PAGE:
Brightline hasn't picked up a train passenger yet or even announced what fares will be when it does, but its former boss says the passenger train service won't lose money during its first full year in operation.
Mike Reininger is executive director of Brightline's parent company Florida East Coast Industries. Until earlier this month he was the CEO of All Aboard Florida, which will operate Brightline.
"We expect that we will be break even or profitable in 2018," he told WLRN's Sunshine Economy.
The privately funding passenger trains are expected to begin running between new stations near the downtowns of Ft. Lauderdale and West Palm Beach in July. Trains will come to downtown Miami in August.
Trains going north and then west to Orlando International Airport have been delayed up to 30 months, according to Reininger.
Brightline is not talking about passenger fares yet. It plans on releasing it's inaugural fare schedule when it releases its ticket-buying app. The closest Reininger would get to talking specifics about fares was this exchange:
WLRN: The IRS reimburses mileage at 53.5 cents per mile. Between Miami and Fort Lauderdale, round trip, that's about $15.
Reininger: And in that general neighborhood is an important clue as to where we're going to be (with fares).
Brightline's optimism to be break-even or turn a profit in 2018 is based in part on it's expectation for carrying almost 3 million riders.
"If we get to 3 million riders with the fare structure that we expect we are going to have a very robust business that will have ample opportunity to expand throughout the state," said Reininger.
Public transit, this is not. It is privately financed and will be privately run by a for-profit company that is part of a publicly traded investment management firm, Fortress Investment Group. Public transit usually denotes some form of government management.
"Our business is really optimized around revenue and expenses as opposed to ridership," said Reininger.
The second phase of Brightline’s plans -- West Palm Beach to Orlando -- is where the opposition has been concentrated.
Treasure Coast lawmakers introduced legislation that would require additional state regulations for the type of high speed train service Brightline wants to operate through their communities. Brightline argues that much of the proposed state legislation duplicates federal rules which it already follows.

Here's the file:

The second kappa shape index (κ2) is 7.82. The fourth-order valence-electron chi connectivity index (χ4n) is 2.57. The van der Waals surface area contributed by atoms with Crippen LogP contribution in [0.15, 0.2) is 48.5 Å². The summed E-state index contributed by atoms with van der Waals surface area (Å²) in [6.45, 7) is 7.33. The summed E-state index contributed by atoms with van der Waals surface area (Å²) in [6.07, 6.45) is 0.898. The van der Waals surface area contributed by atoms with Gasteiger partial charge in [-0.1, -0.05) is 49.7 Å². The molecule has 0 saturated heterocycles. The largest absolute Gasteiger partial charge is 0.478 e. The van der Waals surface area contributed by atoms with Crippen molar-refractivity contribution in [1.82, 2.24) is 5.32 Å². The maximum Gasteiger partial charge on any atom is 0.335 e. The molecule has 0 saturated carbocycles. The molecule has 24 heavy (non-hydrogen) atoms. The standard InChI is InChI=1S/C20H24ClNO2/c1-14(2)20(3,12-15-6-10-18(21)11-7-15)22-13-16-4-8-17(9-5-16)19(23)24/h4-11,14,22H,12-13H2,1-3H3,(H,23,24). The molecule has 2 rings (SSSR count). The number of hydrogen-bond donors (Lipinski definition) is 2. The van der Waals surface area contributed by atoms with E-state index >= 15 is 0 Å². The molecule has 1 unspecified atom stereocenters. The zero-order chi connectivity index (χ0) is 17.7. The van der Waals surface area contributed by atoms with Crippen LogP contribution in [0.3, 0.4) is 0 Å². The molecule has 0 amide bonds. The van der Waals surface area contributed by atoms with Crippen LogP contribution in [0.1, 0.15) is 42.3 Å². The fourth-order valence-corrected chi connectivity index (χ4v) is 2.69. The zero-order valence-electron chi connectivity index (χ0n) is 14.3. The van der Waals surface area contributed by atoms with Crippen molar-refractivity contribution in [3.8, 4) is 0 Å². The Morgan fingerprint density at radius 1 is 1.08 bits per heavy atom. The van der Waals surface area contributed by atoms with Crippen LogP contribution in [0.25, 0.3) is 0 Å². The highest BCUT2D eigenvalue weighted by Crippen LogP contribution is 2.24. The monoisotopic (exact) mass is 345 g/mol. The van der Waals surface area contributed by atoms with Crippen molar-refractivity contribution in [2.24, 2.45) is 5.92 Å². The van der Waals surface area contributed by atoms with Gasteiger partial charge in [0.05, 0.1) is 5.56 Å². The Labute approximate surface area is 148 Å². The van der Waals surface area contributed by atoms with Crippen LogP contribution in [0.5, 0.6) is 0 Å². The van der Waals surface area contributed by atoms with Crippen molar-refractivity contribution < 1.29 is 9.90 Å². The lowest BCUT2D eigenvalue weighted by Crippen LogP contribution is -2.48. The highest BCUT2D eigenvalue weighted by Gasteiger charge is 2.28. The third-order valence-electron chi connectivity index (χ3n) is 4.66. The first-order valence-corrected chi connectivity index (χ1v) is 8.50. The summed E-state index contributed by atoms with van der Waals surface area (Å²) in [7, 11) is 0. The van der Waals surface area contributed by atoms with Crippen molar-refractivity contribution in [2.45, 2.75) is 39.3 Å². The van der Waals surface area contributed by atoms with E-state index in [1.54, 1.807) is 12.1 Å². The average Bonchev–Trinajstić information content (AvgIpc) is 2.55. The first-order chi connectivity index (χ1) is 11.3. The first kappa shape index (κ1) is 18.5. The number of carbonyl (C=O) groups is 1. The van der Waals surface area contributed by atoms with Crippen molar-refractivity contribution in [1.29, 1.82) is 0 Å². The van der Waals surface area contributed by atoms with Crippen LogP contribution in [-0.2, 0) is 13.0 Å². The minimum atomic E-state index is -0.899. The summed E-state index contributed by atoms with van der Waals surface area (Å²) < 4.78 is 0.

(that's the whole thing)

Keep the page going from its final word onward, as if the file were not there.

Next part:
Among the new requirements of the legislation would be for high speed rail operators to build fences around their tracks.
The Senate version of the legislation was approved by the Florida Senate Transportation Committee. It next goes to the Senate Community Affairs Committee.
The Treasure Coast counties of Martin and Indian River have sued over the federal government’s handling of environmental impact studies as part of the okay to allow Brightline to issue $1.75 billion of private activity bonds if it decides to.
While Brightline won’t say how this opposition has delayed its service to Orlando, the original estimated schedule was for it to begin in 2019. The company isn’t committing to a schedule to connecting with Orlando, but Reininger said, "We are fully committed to this."
PARENT COMPANY ACTION
On Tuesday, the largest rail fleet company in Mexico, Grupo Mexico, announced it was buying Florida East Coast Railway and it's 351 miles of tracks for $2.1 billion. Brightline is owned by Florida East Coast Industries, a separate entity from the railway company, though the two share the same corporate parent, Fortress Investment Group.
"Brightline is a separate company that has dual ownership of the corridor and the right to operate passenger service. We have all shared operations-related agreements in place with the Florida East Coast Railway for us to fully build out and implement our passenger rail system," said Brightline in a statement.
The sale of the railway business by Fortress to Grupo Mexico still needs regulatory approval.